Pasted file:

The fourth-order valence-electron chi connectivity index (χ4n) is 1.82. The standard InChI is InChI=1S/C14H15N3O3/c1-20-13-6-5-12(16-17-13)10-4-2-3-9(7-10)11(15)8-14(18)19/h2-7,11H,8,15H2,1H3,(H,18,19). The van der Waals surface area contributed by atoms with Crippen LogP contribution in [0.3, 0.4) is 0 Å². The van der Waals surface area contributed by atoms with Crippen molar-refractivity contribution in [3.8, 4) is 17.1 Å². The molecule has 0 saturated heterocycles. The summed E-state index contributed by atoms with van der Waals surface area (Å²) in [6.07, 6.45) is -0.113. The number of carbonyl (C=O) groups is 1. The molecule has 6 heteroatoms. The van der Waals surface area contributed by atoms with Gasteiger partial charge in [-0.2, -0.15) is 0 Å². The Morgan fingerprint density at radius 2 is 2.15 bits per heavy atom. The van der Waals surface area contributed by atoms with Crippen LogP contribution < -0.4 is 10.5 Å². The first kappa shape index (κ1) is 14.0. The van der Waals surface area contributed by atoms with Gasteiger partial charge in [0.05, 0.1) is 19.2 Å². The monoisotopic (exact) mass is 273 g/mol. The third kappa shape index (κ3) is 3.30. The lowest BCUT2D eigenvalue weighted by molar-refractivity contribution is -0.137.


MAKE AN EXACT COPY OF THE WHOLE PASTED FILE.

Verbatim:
The fourth-order valence-electron chi connectivity index (χ4n) is 1.82. The standard InChI is InChI=1S/C14H15N3O3/c1-20-13-6-5-12(16-17-13)10-4-2-3-9(7-10)11(15)8-14(18)19/h2-7,11H,8,15H2,1H3,(H,18,19). The van der Waals surface area contributed by atoms with Crippen LogP contribution in [0.3, 0.4) is 0 Å². The van der Waals surface area contributed by atoms with Crippen molar-refractivity contribution in [3.8, 4) is 17.1 Å². The molecule has 0 saturated heterocycles. The summed E-state index contributed by atoms with van der Waals surface area (Å²) in [6.07, 6.45) is -0.113. The number of carbonyl (C=O) groups is 1. The molecule has 6 heteroatoms. The van der Waals surface area contributed by atoms with Gasteiger partial charge in [-0.2, -0.15) is 0 Å². The Morgan fingerprint density at radius 2 is 2.15 bits per heavy atom. The van der Waals surface area contributed by atoms with Crippen LogP contribution < -0.4 is 10.5 Å². The first kappa shape index (κ1) is 14.0. The van der Waals surface area contributed by atoms with Gasteiger partial charge in [0.05, 0.1) is 19.2 Å². The monoisotopic (exact) mass is 273 g/mol. The third kappa shape index (κ3) is 3.30. The lowest BCUT2D eigenvalue weighted by molar-refractivity contribution is -0.137.